According to Ali, what happened was new to Dapchi town, which they considered very safe until February 19, 2019. He explained that prior to the abduction the community had been left untouched by the vagaries of terrorism and insurgency that had ravaged most parts of the North-east since 2008.

The Mass Communications students narrated the pain his mother had been subjected since the disappearance of his 17 years old younger sister, Zarahu, whose dream, according to him, was to become a nurse.
“Since her abduction, we have been in a very painful situation. My younger sister is very lovely, homely, hardworking and endearing. I have not been myself since they took her away. Do you know that up till now my mother is yet to eat? She stopped cooking and has lost her appetite while her younger sister has quit school since the incident out of fear,” he said.

Ali further informed the THISDAY and the Arise News teams that he spoke with Zarahu a day before she was kidnapped alongside other girls. “She told me how she wanted to be a nurse and whenever I remember that her dream was about to be truncated, it makes me sad.”

Apart from the fact that they were pained by the abduction of their daughters and sisters, the villagers were more disappointed at the government, particularly the security agencies.

One of the angry Dapchi fathers, who pleaded anonymity, accused the security agents, especially the Nigerian Army of sabotage and irresponsibility. He also alleged that the District Police Officer (DPO) of Dapchi, Kabir Satomi, made several ‘mysterious calls’ and was informed before the terrorists struck, “but curiously, he ran away and never returned several hours after the abduction.”

The concerned father also narrated the events that led to the abduction of the girls and wondered why the soldiers were redeployed to the community after the deed had been done. Some of the parents even asked for the immediate withdrawal of the soldiers if their presence could not guarantee the safety, let alone release of the abducted girls and the already terrified community.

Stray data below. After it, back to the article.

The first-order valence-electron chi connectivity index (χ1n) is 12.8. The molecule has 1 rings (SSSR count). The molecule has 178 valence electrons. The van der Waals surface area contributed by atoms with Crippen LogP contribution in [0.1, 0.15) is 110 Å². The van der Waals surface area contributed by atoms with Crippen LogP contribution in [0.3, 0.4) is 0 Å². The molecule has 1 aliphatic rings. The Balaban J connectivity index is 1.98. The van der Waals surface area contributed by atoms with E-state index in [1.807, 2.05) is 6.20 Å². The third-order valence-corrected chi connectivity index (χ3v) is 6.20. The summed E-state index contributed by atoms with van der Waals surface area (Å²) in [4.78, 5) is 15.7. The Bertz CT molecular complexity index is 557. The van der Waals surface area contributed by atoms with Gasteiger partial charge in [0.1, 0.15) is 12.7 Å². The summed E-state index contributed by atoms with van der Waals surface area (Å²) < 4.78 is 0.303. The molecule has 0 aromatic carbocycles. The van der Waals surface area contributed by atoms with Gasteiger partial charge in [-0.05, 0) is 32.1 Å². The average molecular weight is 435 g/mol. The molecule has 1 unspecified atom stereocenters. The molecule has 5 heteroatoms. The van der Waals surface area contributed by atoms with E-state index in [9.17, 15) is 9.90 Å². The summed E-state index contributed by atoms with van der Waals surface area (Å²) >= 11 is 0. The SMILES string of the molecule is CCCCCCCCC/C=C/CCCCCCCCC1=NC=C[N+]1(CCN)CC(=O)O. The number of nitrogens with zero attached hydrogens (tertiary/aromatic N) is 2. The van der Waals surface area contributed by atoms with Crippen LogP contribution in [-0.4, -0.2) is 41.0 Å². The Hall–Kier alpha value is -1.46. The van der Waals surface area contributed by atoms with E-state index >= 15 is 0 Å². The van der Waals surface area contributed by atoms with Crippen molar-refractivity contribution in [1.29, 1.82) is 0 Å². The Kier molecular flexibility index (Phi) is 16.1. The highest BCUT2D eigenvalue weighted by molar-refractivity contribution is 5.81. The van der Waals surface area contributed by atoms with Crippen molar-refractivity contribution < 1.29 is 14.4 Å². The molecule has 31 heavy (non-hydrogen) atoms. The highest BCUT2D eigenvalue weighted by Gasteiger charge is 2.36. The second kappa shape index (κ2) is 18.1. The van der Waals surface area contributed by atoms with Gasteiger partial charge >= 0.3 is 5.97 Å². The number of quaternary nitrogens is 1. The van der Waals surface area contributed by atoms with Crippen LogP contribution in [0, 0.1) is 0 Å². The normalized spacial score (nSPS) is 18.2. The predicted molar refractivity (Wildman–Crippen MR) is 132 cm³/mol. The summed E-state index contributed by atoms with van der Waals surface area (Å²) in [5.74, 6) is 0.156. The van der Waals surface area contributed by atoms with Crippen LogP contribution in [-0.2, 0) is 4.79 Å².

“The coming of the soldiers after the abduction of the girls is too late and a waste of time. Why come after the head has been cut off? They should take their soldiers away,” one of the parents said.

Most of those who spoke with the THISDAY and the Arise News teams said the terrorists struck around 6.30pm, when a majority of them were praying in the Mosque. After the initial confusion that engulfed the community, many of the villagers including security personnel abandoned their homes, businesses and duty posts, realising that Boko Haram had come to town.

One of the elders in Dapchi, Mr. Adamu Gashuama, whose 12-year old daughter, Aisha Gashuama was among the abducted, gave his account of what transpired that fateful day.

“I lost my daughter, Aisha Gashuama, whom I saw last on the day she was abducted. In fact, she gained admission to JSS 1 and I sent her off to school and that was it. What happened that fateful day was like a film as we heard gunshots but initially thought it was transformer that blew but when the sound became louder and more frequently, we realised it was Boko Haram and ran to the bush including the security men. Unfortunately, we returned the following day only to realise that our daughters were taken by the terrorists,” he said.
The concerned father viewed the incident, which he though considered painful, as an act of God. “I feel miserable and helpless,” he said.

He also confirmed the fact that some of the Chibok parents had been invited to help them with the rescue efforts but pleaded with the government to double their rescue initiative. However, little did he know that his prayers would be answered the following day!
Having waited in vain and with 6.30pm curfew approaching rapidly, the THISDAY and the Arise News teams were informed that the eagerly expected Chibok parents could not make it that day as their scheduled arrival were delayed by faulty vehicles that kept breaking down on the road.

Disappointed, the THISDAY and Arise News team left for Damaturu with plans to return to Dapchi the following day, Wednesday, March 20, 2018 to capture the interaction between the Chibok and Dapchi parents.

As scheduled, the THISDAY and the Arise News teams had arrived the town early on Wednesday, to cover the solidarity visit of Chibok schoolgirls’ parents at about 8:00am only to be turned back by stern looking soldiers. The military, which were apparently aware of the deal to release the girls, had stationed a large detachment of soldiers in the village since Tuesday and prevented the media teams from going into the school to take pictures.